The Copernican Correction

Astronomer Copernicus, or Conversations with God
oil on canvas, 1872, 221 × 315 cm, Museum of the Jagiellonian University, Krakow

Contemporary astronomers, in their explanation about how we have moved through history to arrive at our current understanding of the universe, have invoked what is referred to as the “Copernican Principle”. They cite the great wisdom of Copernicus who removed us from a place of significance in the center of the universe, and demoted us to a place of insignificance. However, because these astronomers failed to do their history homework well, they got it wrong. In so doing, they have promulgated a false narrative about the conflict between science and religion – one in which science has rescued us from the impediments of religious thinking. In truth, it was Christian thinking which rescued us from a false interpretation of nature, and formed the framework upon which modern science has been built.

In his most humble way, Copernicus sought to reconcile the varying viewpoints of his day concerning the movement of planets and stars. As a mathematician and astronomer, Copernicus reviewed the geocentric models which variously arranged the planets in concentric circles or eccentric orbits, and found each of them deficient in their ability to adequately make astronomical (and astrological) predictions. It occurred to him there may be another option to consider. Searching the writings of philosophers, he encountered the notion of a heliocentric system recorded by Cicero (who described the work of Nicetus, aka Hicetus), and Plutarch (reflecting the work of Aristarchus). Copernicus was enthusiastic about this option because it resolved many serious issues which plagued the geocentric models. It first of all provided a reasonable account for retrograde motion of planets. The popular model of Ptolemy also explained retrograde motion in his geocentric model with the use of epicycles, so on this aspect heliocentrism isn’t necessarily distinct from geocentrism, but it met a necessary requirement.

Copernicus’ model had several distinctives which made it an improvement over Ptolemy’s model. Copernicus was better able to explain the great changes in magnitude (brightness) and distance of planets from earth at different times in their orbits. Greater still, Copernicus believed this would resolve the issue of stellar velocity. He reasoned that due to the great distance of stars from the earth, the speed at which stars would need to move in order to complete their orbit around the earth in 24 hours would surely tear the stars asunder.  It is interesting to note, however, because Copernicus was influenced by thinking rooted in geocentrism (i.e. planetary orbits confined to circular paths), his heliocentric model was no better at predicting planetary motion than the geocentric models.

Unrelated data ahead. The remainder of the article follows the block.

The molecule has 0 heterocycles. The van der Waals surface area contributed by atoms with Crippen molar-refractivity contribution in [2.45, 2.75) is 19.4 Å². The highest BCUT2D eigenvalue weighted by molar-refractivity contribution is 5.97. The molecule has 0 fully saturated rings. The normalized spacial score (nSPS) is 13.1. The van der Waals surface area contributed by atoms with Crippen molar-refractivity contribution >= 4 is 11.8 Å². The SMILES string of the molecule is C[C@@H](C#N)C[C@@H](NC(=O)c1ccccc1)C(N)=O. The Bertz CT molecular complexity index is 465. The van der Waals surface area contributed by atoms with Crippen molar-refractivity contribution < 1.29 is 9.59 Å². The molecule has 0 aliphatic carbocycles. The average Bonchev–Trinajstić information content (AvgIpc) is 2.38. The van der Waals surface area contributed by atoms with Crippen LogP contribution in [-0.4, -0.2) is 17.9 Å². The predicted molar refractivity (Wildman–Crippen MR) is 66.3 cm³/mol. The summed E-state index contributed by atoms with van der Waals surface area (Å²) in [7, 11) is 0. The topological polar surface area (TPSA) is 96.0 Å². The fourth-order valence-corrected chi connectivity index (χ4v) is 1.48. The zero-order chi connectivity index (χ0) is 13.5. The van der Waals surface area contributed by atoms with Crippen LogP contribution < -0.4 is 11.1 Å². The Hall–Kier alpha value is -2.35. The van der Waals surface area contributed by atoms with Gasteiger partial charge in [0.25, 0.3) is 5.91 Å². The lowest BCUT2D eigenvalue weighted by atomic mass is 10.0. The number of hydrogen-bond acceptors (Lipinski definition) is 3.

What perhaps was more revolutionary about the Copernican revolution than the rearrangement of planets around the sun was the rejection of the Aristotelian implications of earth being at the center of the universe – the place toward which everything falls. Galileo resonated with this shift in thinking when he affirmed the Copernican system for determining the Earth “is not the sump where the universe’s filth and ephemera collect.” In effect, the shift to a heliocentric model elevated the status of earth in the cosmos.

This change in perspective also had implications for elevating the discipline of astronomy itself, particularly for the estimation of distances between earth and other objects in space. As Kepler noted, “We ‘could not remain at rest in the center’ because of ‘that contemplation for which man was created,’ which includes acting like ‘surveyors’ who use ‘triangulation’ for ‘measuring inaccessible objects.’”[1] In the geocentric model, the only parallax measurement available for estimating the distance to planets was the differences between lines drawn from a point on the surface and a point at the center of the earth to a planet. With a heliocentric system, the triangulation could now be done from two different places in space (e.g. 6 months and 186 million miles apart) to determine the distance of planets more accurately.

As enlightenment thinking began to emerge in the late 17th century, the narrative regarding the significance of this shift from a geocentric to a heliocentric system began to change. The sun was now viewed as having an important and valuable place in the center of our solar system. That high value of the center place was anachronistically applied to the position of earth in the geocentric model perceived in Aristotelian astronomy. Thus, the movement of the earth away from the center was seen as a demotion of earth, and correspondently the demotion of mankind. Over the last 150 years or so, this conceptual shift of earth’s location in space has been hijacked and turned upside down to help promote Darwinian/atheistic rhetoric in which the human species has been rescued by science, and demoted from its position of self-inflated importance to a place of insignificance. As indicated above, however, this demeaning narrative does not conform to the thinking held by those first proponents of the heliocentric model. As Owen Gingerich has written, this modern narrative suggests “we should not be considered special creatures, even though we clearly are with respect to life on earth. In full dress, this is the principle of mediocrity, and Copernicus would have been shocked to find his name associated with it.”[2]


[1] Ronald L. Numbers, Newton’s Apple and Other Myths about Science (Cambridge, MA: Harvard, 2015), 24.

[2] Owen Gingerich, God’s Universe (Cambridge, MA: Belknap Press of Harvard University Press, 2006), 14-15.

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